The court found that Reeder met both tests. It reasoned that the jury could find that the price discrimination injured Reeder based on evidence that Volvo intended to reduce the number of its dealers, Reeder's loss of the Hiland Dairy contract, Reeder's potential profit had it received the concessions that other dealers received, and Reeder's declining sales. Pet. App. 15a-16a. As for the second test, the court found that the evidence showed "that favored competitors received substantial price reductions over a substantial period of time." Id. at 15a.
The court also concluded that Reeder was entitled to treble damages for the Robinson-Patman Act violation found by the jury. The court held that, for the purpose of finding "actual injury" to Reeder and assessing damages, the jury was not limited to evidence of head-to-head competition with favored Volvo dealers or evidence comparing the concessions given to Reeder and other Volvo dealers on the sales they made. Pet. App. 17a, 20a. Rather, the jury could also rely on evidence of Reeder's "unsuccessful sales due to Volvo's failure to grant requested price concessions." Id. at 17a. The court further held that the jury could infer from the evidence that "favored dealers received lower prices," and that "this price advantage allowed other dealers to undercut Reeder's prices, hurting Reeder's sales and profits." Id. at 19a. Taking into account evidence that "the elimination of some dealers like Reader appeared to be Volvo's intent," the court concluded that Reeder had established "precisely the type of injury the antitrust laws were meant to prevent." Ibid.
Judge Hansen dissented with respect to the Robinson-Patman Act claim. Pet. App. 27a-32a. He concluded that Reeder "fail[ed] to show injury or likelihood of injury to actual competition between Reeder and the ‘favored' Volvo dealers," in essence because "the parties in this case operate in a unique marketplace where special-order products are sold to individual, pre-identified customers only after competitive bidding. By its very nature, this process will never produce the kind of competition the [Act] was designed to protect because it will never result in the type of two-purchase transaction that itself creates a market for the goods that are sold." Id. at 27a-28a. There may be competition among dealers for the opportunity to bid on potential sales, but "[o]nce bidding begins, * * * the relevant market becomes limited to the needs and demands of a particular end user, with only a handful of dealers competing for the ultimate sale." Id. at 29a. Judge Hansen reasoned that the instances Reeder identified in which it was a "purchaser," — the only instances that could satisfy the Act's two-purchaser requirement — were "simply * * * not relevant to proving a violation of the [Act] because there was no actual competition between the two dealers at the time of the sales to the separate and different end users." Ibid. And "[w]ithout proof of actual competition" for the same customer(s) when the requisite purchases were made, "Reeder cannot demonstrate a reasonable possibility of competitive injury." Ibid.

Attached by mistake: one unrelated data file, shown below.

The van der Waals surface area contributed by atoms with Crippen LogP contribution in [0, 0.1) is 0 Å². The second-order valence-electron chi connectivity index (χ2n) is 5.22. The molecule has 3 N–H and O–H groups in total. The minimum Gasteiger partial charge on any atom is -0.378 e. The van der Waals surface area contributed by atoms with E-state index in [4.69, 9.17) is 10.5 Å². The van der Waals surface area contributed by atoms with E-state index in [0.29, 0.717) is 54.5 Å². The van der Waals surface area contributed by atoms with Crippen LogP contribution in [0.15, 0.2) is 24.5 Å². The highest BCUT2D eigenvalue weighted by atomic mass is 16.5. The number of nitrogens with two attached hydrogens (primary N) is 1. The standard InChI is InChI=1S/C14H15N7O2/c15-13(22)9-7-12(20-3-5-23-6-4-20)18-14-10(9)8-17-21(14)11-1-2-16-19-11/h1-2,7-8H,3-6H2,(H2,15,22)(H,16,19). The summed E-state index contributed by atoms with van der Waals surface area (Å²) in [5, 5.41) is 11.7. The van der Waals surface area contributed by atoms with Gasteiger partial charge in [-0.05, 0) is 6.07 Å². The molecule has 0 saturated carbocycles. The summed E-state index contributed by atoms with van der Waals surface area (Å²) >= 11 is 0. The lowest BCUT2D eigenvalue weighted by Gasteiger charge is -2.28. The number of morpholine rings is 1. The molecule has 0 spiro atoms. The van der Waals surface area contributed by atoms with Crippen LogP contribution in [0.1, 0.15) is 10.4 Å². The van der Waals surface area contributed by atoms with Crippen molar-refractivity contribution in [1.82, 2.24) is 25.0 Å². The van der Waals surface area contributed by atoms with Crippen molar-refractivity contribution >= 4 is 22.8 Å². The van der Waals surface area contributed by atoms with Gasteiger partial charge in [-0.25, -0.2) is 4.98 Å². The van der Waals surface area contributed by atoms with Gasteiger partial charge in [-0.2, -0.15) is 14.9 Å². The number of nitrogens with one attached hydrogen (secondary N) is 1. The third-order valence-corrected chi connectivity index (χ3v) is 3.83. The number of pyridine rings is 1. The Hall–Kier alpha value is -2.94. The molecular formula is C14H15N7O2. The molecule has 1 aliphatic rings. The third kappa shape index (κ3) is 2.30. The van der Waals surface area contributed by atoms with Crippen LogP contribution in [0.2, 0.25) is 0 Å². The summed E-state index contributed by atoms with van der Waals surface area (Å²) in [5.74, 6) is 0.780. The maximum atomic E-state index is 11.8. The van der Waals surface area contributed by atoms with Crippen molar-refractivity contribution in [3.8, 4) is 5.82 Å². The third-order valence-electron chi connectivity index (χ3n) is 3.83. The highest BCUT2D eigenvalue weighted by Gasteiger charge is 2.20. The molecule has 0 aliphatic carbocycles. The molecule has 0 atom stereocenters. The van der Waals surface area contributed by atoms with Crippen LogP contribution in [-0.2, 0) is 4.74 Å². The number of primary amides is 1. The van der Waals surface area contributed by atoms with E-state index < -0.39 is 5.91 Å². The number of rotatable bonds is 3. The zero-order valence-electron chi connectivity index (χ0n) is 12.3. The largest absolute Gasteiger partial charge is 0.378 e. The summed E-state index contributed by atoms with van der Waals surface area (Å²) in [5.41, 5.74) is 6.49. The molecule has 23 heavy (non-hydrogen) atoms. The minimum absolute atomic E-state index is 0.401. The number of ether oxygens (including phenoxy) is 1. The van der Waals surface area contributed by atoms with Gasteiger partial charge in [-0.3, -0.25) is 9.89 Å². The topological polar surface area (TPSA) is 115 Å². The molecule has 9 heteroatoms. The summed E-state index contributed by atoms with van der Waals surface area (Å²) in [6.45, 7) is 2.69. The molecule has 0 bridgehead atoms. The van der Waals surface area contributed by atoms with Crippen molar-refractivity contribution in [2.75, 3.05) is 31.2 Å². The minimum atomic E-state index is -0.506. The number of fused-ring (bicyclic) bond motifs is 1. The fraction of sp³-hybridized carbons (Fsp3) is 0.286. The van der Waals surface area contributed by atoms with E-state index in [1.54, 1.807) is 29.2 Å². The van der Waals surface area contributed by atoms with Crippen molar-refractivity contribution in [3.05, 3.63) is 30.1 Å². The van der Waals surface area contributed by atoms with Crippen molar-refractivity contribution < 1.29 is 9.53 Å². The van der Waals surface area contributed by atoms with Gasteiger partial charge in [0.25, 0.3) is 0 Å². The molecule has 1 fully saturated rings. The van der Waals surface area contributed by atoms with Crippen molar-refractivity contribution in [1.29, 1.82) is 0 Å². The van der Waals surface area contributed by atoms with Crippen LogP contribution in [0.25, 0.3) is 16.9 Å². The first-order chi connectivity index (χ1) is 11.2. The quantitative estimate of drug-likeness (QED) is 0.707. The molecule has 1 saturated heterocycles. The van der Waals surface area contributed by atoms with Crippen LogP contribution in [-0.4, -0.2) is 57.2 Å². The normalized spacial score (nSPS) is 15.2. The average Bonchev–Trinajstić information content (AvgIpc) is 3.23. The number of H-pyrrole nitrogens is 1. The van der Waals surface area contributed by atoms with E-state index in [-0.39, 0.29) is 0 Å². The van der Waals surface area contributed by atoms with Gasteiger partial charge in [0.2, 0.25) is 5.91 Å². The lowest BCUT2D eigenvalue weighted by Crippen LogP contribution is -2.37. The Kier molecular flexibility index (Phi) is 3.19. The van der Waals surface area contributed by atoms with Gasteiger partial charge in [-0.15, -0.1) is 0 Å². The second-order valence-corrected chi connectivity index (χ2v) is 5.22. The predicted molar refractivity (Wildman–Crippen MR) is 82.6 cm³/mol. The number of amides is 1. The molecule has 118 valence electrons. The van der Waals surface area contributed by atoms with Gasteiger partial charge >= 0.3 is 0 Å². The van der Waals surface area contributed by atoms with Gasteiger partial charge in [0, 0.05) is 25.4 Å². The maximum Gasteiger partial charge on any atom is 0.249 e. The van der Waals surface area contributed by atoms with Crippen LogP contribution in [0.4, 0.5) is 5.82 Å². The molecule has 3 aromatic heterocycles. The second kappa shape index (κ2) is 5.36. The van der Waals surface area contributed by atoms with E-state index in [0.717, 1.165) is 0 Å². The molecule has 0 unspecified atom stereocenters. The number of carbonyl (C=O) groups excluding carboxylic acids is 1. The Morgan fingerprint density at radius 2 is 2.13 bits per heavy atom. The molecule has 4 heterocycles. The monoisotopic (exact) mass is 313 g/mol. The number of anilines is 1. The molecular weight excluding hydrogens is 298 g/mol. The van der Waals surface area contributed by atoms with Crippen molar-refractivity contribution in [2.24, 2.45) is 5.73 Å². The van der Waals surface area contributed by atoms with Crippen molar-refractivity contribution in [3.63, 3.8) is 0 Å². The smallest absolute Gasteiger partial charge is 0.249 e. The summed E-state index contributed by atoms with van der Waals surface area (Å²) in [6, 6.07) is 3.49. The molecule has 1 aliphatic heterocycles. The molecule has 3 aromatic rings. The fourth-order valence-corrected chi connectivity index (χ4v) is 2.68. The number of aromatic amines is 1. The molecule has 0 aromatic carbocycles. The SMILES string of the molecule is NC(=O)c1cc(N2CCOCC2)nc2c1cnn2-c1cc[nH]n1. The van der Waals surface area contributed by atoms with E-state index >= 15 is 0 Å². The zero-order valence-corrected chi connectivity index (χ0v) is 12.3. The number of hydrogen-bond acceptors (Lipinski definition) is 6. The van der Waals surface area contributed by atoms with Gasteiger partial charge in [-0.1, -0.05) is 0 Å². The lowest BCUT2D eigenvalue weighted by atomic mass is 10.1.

SUMMARY OF ARGUMENT
The court of appeals' decision cannot be reconciled with the terms of the Robinson-Patman Act or the policies the Act was designed to advance. The court of appeals lost sight of the fact that this case lacks the essential prerequisites for a Robinson-Patman Act claim. As Judge Hansen recognized, this case involves a unique product that is subject to special order and is sold through a customer-specific competitive bidding process. That process forecloses the type of competition between different purchasers for resale of the purchased product that the Robinson-Patman Act's prohibition on secondary-line price discrimination was designed to address. Equally important, there is no evidence of price discrimination in the rare instances in which Reeder competed with another Volvo dealer to make a sale. This case thus lacks the essential feature of price discrimination among competitors. As a result, Reeder cannot claim to have suffered the kind of injury that the Robinson-Patman Act seeks to remedy. Whatever rights Reeder may have under state laws designed to protect franchisees, the secondary-line prohibitions of Section 2(a) of the Robinson-Patman Act do not address practices not involving price discrimination between competing purchasers.
In this case, the court of appeals extended the Robinson-Patman Act's prohibition on secondary-line price discrimination to protect a firm that did not compete with a favored purchaser and thus did not suffer price discrimination within the meaning of the Act. Reeder offered no evidence that its supplier, Volvo, ever offered it a less favorable price than it offered to another Volvo dealer competing against Reeder for a sale. Despite the absence of competition between Reeder and the favored Volvo dealers to resell trucks purchased from Volvo at different prices, the court of appeals found sufficient evidence to uphold a jury finding of liability, a result that finds no support in the statutory language or purpose and that threatens to undercut the pro-competitive policies of the antitrust laws.